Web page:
With the famous fossil hunter Roy Chapman Andrews as inspiration, I too have had several different jobs at the American Museum of Natural History in New York City, from administration to diorama painter to janitor!
For the past 3 years I have traveled to Marfa, Texas, where I have shown my paintings and drawings at Eugene Binder Gallery. My current jackrabbit paintings are collectively titled "No Man’s Land." This work is influenced by the Southwest and rooted in the natural history of animals that exist in large numbers, with consideration of the unknowable nature of the animals’ instinctual motives within their environment. Throughout my time working on these paintings, I’ve started to consider the prehistory of environment and organism and the awesome improbable questions of our unknown future. My diorama projects and a recent trip to the South African Bushveld (a similar environment to Southwest Texas) have inspired me to look back, and learn more about the geology of the Permian Basin area.
The Concept: A Collage of Past and Present
During the Permian period shallow seas covered much of what is dry land in present-day Southwest Texas millions of years ago. Referencing a 1960’s diorama of the Permian Sea from the American Museum of Natural History along with a diorama from the Permian Basin Petroleum Museum in Midland, TX, an invented landscape will be fabricated in the back of a cargo trailer. This artwork installation will be what I call a “portable landscape” and the first in the series. My goal is to connect the ancient to the present environment with the people living in Marfa, Texas, and the surrounding area, and call forth the primordial sense one feels while traveling through this land.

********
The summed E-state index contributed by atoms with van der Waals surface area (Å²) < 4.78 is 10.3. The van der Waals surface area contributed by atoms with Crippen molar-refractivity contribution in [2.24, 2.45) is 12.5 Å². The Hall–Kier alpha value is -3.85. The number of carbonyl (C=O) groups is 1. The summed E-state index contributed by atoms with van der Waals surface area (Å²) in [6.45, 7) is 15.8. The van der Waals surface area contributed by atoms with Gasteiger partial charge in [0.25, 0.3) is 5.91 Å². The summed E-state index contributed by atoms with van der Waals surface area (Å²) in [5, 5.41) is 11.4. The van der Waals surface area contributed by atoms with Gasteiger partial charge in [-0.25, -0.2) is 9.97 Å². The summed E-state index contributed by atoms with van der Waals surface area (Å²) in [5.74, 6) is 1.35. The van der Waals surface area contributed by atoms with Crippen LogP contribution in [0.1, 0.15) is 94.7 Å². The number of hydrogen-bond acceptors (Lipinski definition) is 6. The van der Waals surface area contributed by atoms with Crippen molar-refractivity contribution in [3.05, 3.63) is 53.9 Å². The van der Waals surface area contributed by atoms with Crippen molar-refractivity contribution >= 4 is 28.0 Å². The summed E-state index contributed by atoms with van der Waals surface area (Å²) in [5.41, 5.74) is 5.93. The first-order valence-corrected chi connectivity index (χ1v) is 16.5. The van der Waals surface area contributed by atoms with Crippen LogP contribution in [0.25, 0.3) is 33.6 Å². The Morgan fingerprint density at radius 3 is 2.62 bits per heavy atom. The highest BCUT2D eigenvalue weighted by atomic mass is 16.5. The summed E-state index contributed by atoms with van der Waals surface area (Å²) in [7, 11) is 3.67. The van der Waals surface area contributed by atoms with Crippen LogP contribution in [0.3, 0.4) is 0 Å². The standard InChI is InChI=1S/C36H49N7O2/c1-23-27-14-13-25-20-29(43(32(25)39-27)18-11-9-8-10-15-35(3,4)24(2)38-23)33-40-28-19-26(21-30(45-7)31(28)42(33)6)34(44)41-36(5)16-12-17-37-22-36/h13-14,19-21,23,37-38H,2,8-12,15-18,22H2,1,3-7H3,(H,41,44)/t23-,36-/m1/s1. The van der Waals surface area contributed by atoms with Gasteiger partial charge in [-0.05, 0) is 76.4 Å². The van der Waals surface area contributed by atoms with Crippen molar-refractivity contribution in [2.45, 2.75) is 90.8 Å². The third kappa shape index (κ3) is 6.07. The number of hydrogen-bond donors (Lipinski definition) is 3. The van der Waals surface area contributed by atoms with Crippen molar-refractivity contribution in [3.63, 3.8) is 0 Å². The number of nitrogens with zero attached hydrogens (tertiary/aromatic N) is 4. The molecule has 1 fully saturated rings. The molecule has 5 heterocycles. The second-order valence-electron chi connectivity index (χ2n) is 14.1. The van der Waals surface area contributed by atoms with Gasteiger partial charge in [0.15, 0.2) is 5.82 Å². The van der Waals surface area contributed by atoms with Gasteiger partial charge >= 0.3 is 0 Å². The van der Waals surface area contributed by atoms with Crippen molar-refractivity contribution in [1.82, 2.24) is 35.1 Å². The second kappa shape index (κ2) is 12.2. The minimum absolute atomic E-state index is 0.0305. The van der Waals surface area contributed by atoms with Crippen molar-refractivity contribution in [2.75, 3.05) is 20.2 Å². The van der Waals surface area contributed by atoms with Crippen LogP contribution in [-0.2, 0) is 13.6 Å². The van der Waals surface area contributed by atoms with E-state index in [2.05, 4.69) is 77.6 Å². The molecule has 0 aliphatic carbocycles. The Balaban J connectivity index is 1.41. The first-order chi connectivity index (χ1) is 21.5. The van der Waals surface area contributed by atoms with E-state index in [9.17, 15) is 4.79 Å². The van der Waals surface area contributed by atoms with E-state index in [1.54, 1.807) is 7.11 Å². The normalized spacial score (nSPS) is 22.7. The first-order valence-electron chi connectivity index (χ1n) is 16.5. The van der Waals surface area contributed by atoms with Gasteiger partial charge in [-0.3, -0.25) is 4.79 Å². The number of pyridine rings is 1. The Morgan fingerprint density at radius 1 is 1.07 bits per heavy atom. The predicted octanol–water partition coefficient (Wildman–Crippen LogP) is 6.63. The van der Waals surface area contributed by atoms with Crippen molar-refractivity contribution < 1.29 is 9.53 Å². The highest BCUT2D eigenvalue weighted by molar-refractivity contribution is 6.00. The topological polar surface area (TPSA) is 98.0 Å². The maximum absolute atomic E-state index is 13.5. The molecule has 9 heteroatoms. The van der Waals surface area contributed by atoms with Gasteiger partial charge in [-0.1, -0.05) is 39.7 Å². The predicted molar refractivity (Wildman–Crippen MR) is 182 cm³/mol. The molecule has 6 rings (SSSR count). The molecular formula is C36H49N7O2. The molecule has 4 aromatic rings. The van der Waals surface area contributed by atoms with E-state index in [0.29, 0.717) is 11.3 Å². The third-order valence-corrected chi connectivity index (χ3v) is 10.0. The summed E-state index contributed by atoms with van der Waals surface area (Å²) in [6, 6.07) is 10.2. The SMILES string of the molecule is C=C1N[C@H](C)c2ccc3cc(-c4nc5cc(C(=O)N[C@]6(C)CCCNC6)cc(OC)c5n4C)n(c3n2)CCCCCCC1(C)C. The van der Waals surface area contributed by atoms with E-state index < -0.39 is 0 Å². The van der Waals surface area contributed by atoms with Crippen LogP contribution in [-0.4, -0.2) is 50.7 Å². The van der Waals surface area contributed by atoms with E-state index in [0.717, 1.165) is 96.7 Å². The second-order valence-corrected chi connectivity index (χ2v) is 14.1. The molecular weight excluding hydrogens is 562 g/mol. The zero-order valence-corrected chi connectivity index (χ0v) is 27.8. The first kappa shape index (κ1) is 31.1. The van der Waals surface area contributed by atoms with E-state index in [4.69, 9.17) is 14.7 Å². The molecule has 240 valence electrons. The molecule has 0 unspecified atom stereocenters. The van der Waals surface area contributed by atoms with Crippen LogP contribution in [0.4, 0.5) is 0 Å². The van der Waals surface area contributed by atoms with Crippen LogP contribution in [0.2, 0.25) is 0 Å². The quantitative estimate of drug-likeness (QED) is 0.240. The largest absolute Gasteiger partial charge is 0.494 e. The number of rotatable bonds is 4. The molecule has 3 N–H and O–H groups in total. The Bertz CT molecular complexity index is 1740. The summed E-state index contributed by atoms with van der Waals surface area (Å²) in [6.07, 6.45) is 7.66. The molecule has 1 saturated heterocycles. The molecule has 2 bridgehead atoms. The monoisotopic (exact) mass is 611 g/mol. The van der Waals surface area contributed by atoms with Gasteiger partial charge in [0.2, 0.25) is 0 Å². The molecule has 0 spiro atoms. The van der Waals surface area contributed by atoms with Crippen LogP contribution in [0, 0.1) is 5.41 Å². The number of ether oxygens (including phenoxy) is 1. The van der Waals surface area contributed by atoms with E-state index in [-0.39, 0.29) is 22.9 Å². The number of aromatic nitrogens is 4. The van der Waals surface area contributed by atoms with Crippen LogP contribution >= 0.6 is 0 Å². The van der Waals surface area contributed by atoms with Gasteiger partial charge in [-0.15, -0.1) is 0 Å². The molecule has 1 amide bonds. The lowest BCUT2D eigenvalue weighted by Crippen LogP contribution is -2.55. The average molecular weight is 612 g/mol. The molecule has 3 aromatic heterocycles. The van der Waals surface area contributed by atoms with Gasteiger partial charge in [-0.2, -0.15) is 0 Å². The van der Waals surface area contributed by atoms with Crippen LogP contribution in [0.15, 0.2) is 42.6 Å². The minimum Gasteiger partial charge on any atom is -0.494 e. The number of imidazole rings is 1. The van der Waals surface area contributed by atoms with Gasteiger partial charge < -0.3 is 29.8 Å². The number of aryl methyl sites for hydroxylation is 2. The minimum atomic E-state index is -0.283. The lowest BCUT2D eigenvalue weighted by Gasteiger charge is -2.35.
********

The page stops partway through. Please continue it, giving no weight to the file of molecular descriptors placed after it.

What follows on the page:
The overall structure will be a standard 6ft x 10ft cargo trailer centered in the gallery. Like looking through the viewfinder of a camera, a window will be cut into the side exposing an intimate underwater scene diorama. A painted ultramarine blue-green background, a three-dimensional foreground with objects and a proscenium will be constructed inside the trailer creating an ancient oasis, and offer sun-drenched viewers refuge as well as a look into the past.
The seabed landscape will be barren incorporating a variety of casted and real fossils including brachiopods collected in the area. Today, these fossils continue to lie buried underground waiting to be discovered and maybe even owned!
The deep Southwest is often associated with journey, distance and space, survival and dehydration, borders and ownership, roadside Americana, aliens, religion, fossil hunting, crude oil, cattle ranches, freedom and exploration. An artist catalogue titled “Field Companion” will accompany the work and illustrate a behind-the-scenes look at the artist’s “idea-prospecting” with the intent to arouse the nostalgic and sometimes possessive powers that these ideas can evoke in people.
What Your Donations will cover:
-The cost of a cargo trailer (used or new)
-Lumber and construction supplies and lighting
-Sculpture and painting supplies
-Printing fees for the artist catalogue
What the Artist has Up to Date:
- A venue: Eugene Binder Gallery, Marfa, Texas, opening date: October 8, 2010.
- Workshop and space to complete the project including tools.
- Living accommodations
- Fossils, molds, drawings, photos, research, books (etc)
- Completed electronic copy of the catalogue
- (33 days)